John W. Ritenbaugh
The Tenth Commandment

Isaiah 65:11-13

Drink in the Bible suggests "to take in; to accept; to believe." In this case, it indicates that the person assimilates the very life of God by His Spirit, so it becomes a part of every part of his life. It is not the mere assimilation of facts, knowledge, proof, or evidence, but also all the nuances and subtleties of an intimate relationship—the kind that exists between a shepherd and his sheep and that should exist between God and us. These subtleties and nuances affect every aspect of life, and they can be learned only by experiencing life with another. They form the essence of our knowledge of the spirit of that other person—or of God!

God is complaining that people will drink from any dirty pool, which has led to man's history of false governments, false religions, false educational systems, false childrearing practices, false marital practices, and so forth. The deceit reaches into every facet of life because people are imbibing from any stagnant pond that they can find along the way rather than the one God would lead them to.

God's people will be satisfied by what they drink. But those who drink from any old pool along the way are feeding their minds—and therefore their spirits—falsehood and will come up thirsty. It does not matter how much they are drinking from that pool. They are going to become sick and diseased spiritually, and if nothing changes, they are going to die.

Mankind has an unfulfilled craving to worship. People desire to fill that longing within them and find a sense of well-being, accomplishment, and excitement. To get this fulfillment, we can see from our experiences and our observation of the world that people will drink from any dirty pool they find.

Humans will eat anything that wiggles or moves. They will put anything into their bodies to experience a momentary thrill or excitement. They will engage in any kind of perversion to satisfy this longing or need. Most people want to live on the wild side, which is what Paul writes in Romans 8:7: "The carnal mind is enmity against God; for it is not subject to the law of God, nor indeed can be."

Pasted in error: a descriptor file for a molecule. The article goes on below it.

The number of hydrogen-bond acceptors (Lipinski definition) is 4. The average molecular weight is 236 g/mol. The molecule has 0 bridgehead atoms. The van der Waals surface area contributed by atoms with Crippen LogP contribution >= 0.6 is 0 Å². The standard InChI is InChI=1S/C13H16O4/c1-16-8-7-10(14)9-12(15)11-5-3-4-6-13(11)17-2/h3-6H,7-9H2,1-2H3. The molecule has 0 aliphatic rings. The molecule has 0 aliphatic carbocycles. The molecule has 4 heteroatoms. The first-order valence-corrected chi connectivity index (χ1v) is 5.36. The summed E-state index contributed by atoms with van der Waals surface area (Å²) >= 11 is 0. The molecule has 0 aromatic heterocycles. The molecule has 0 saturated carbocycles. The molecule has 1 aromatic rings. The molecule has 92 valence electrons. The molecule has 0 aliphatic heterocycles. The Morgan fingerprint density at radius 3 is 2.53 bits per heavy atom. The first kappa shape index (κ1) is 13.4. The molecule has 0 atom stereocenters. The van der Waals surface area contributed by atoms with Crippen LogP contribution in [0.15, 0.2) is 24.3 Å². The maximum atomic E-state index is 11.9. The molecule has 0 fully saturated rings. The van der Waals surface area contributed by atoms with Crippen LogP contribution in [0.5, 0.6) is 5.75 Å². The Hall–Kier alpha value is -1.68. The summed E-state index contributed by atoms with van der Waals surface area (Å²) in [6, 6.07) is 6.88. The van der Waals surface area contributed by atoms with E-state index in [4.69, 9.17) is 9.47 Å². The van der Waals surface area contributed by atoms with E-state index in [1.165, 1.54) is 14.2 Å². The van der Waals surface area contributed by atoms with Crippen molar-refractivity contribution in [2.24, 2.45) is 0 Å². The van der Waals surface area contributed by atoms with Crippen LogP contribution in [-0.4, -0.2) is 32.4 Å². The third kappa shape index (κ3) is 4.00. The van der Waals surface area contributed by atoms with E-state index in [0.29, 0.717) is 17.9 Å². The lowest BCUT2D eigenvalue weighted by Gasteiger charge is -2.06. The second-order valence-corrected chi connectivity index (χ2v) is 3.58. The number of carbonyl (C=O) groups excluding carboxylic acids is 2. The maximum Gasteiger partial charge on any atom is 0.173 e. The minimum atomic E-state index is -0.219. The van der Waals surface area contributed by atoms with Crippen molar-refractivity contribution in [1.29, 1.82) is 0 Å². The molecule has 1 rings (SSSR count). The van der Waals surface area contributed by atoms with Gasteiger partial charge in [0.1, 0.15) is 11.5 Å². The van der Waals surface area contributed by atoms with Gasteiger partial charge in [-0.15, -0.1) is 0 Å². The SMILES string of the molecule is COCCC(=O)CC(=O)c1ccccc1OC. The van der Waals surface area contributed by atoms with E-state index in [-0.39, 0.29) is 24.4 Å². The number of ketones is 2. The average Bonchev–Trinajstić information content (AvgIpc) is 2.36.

Where will we drink? What are the long-range effects of what we take in to feed our minds and spirits? Will we end up in the Kingdom of God because of it? Will our lives acquire a sense of fulfillment because of our relationship with God? Or will we become like those who are "always learning and never able to come to the knowledge of the truth" (II Timothy 3:7)—broken in spirit and in heart, and feeling frustrated and empty, as though God does not care? The Bible shows that for people with that last outlook, trouble will suddenly come upon them, and they will all fall in a pit that they themselves have dug.

John W. Ritenbaugh
Psalm 23 (Part Two)

1 Peter 2:2

This is a clear teaching. The Word of God is necessary for growth. We do not have it instantaneously upon conversion; it increases in us little by little through study.

John W. Ritenbaugh
The Covenants, Grace, and Law (Part Nineteen)